“The results of these studies indicate that the maximum EMF levels decrease as a result of the project,” the application read. “However, the relocation of the transmission lines off of the catenary structures/bonnets to monopoles … means that the maximum EMF levels will generally shift away from the railroad corridor and hence lead to some increase in EMF levels in locations outside the CTDOT corridor.”
Still, the company stated that “all calculated EMF levels associated with the Project will be far below those recommended for the general public by international health-based standards.”
Stephen Ozyck, who founded Sasco Creek Neighbors Environmental Trust, said in testimony to the council that the environmental impacts to wetlands and wildlife, and safety concerns were of the utmost importance to him and his neighbors.
“Deforestation would impact protected wildlife and wetlands, and the lines themselves pose several risks—the risk of harmful EMF emissions might be significant in some areas,” he said. “Lastly, the risk of damage or failure of the poles and power lines poses major safety risks.”
The proposed rebuild also crosses over many historic properties in the area, and the project will impact some of them, with UI saying that the “rebuilt monopoles will have a visual effect on these resources.”
Harold Schmitz, the senior warden for Trinity Episcopal Church, outlined in his testimony to the council the impacts this project would have on his church and the community, stating that “the viewshed from the historic church and chapel will be forever diminished by permanent loss of vegetation/screening and the discordant addition of gargantuan poles and industrial looking transmission lines.”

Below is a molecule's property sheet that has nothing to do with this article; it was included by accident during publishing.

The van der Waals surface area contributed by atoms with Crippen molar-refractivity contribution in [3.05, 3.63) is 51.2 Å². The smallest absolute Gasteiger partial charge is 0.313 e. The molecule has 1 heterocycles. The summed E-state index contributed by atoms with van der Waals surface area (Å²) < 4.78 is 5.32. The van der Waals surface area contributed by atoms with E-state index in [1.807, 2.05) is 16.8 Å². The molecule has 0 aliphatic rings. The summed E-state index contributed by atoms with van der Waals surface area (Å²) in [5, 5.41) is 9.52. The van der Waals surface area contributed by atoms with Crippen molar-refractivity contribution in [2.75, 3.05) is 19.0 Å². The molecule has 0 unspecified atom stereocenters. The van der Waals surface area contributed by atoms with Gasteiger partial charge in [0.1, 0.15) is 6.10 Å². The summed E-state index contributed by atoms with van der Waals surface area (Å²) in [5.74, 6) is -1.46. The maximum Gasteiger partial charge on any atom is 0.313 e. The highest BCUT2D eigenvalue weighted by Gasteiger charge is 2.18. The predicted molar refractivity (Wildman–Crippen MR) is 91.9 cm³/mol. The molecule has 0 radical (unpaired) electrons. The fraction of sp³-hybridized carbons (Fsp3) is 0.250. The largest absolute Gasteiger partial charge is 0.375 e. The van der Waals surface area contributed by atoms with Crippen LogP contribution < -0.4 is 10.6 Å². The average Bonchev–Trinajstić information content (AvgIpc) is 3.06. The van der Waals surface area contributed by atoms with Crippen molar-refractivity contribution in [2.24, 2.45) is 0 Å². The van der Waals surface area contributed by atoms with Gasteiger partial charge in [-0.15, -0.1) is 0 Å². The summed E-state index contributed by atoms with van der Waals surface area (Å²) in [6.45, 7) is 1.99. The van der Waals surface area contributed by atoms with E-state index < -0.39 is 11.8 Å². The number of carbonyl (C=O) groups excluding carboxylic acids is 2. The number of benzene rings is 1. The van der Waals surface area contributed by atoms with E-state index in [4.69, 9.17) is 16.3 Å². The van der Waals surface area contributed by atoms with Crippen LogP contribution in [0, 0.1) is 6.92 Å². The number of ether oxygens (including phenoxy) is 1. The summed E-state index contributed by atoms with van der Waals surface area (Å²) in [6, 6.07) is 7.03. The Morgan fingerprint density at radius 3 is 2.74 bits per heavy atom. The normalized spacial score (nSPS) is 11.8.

“First, UI is taking property via easements,” he said. “Second UI will be clear cutting significant mature landscaped screening … the removal of the mature landscape screening will take away the protection from the visual, noise, and pollution effects from the nearby railroad corridor. Third, UI is proposing to construct multiple poles on the Trinity properties so that the poles and transmission lines will loom over and/or around the Trinity properties, including the historically protected property.”
Hundreds of residents and business owners have spoken out against the plans, which included a protest in early November attended by about 500 people.
Many have taken official action and are now official intervenors to the application, including the town of Fairfield; Southport Congregational Church, Pequot Library Association, Trinity Episcopal Church, and Sasquanaug Association for Southport Improvement, Inc.,; The National Trust for Historic Preservation; multiple businesses; and many residents.